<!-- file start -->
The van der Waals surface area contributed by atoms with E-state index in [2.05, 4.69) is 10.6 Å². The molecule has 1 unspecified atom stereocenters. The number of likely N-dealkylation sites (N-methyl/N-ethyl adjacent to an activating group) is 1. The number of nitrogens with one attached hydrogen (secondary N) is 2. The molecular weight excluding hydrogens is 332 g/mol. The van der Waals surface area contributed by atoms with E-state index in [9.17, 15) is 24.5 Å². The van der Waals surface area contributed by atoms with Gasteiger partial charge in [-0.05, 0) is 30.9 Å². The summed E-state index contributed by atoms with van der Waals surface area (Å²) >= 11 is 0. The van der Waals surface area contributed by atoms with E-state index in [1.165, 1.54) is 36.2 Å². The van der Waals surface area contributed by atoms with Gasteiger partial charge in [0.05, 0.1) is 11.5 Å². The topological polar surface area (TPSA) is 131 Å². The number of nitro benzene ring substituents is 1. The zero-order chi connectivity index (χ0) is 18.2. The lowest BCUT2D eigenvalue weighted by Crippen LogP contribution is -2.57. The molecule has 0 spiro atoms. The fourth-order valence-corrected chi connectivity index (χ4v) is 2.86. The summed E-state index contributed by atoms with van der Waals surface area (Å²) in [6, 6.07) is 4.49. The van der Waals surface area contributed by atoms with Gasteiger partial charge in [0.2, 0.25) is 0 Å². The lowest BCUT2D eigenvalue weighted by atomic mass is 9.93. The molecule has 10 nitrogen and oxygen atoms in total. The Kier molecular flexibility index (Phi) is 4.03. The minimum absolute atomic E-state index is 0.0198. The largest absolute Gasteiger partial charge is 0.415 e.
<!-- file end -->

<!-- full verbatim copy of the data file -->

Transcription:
The van der Waals surface area contributed by atoms with E-state index in [2.05, 4.69) is 10.6 Å². The molecule has 1 unspecified atom stereocenters. The number of likely N-dealkylation sites (N-methyl/N-ethyl adjacent to an activating group) is 1. The number of nitrogens with one attached hydrogen (secondary N) is 2. The molecular weight excluding hydrogens is 332 g/mol. The van der Waals surface area contributed by atoms with E-state index in [9.17, 15) is 24.5 Å². The van der Waals surface area contributed by atoms with Gasteiger partial charge in [-0.05, 0) is 30.9 Å². The summed E-state index contributed by atoms with van der Waals surface area (Å²) >= 11 is 0. The van der Waals surface area contributed by atoms with E-state index in [1.165, 1.54) is 36.2 Å². The van der Waals surface area contributed by atoms with Gasteiger partial charge in [0.05, 0.1) is 11.5 Å². The topological polar surface area (TPSA) is 131 Å². The number of nitro benzene ring substituents is 1. The zero-order chi connectivity index (χ0) is 18.2. The lowest BCUT2D eigenvalue weighted by Crippen LogP contribution is -2.57. The molecule has 0 spiro atoms. The fourth-order valence-corrected chi connectivity index (χ4v) is 2.86. The summed E-state index contributed by atoms with van der Waals surface area (Å²) in [6, 6.07) is 4.49. The van der Waals surface area contributed by atoms with Gasteiger partial charge in [0.2, 0.25) is 0 Å². The lowest BCUT2D eigenvalue weighted by atomic mass is 9.93. The molecule has 10 nitrogen and oxygen atoms in total. The Kier molecular flexibility index (Phi) is 4.03. The minimum absolute atomic E-state index is 0.0198. The largest absolute Gasteiger partial charge is 0.415 e.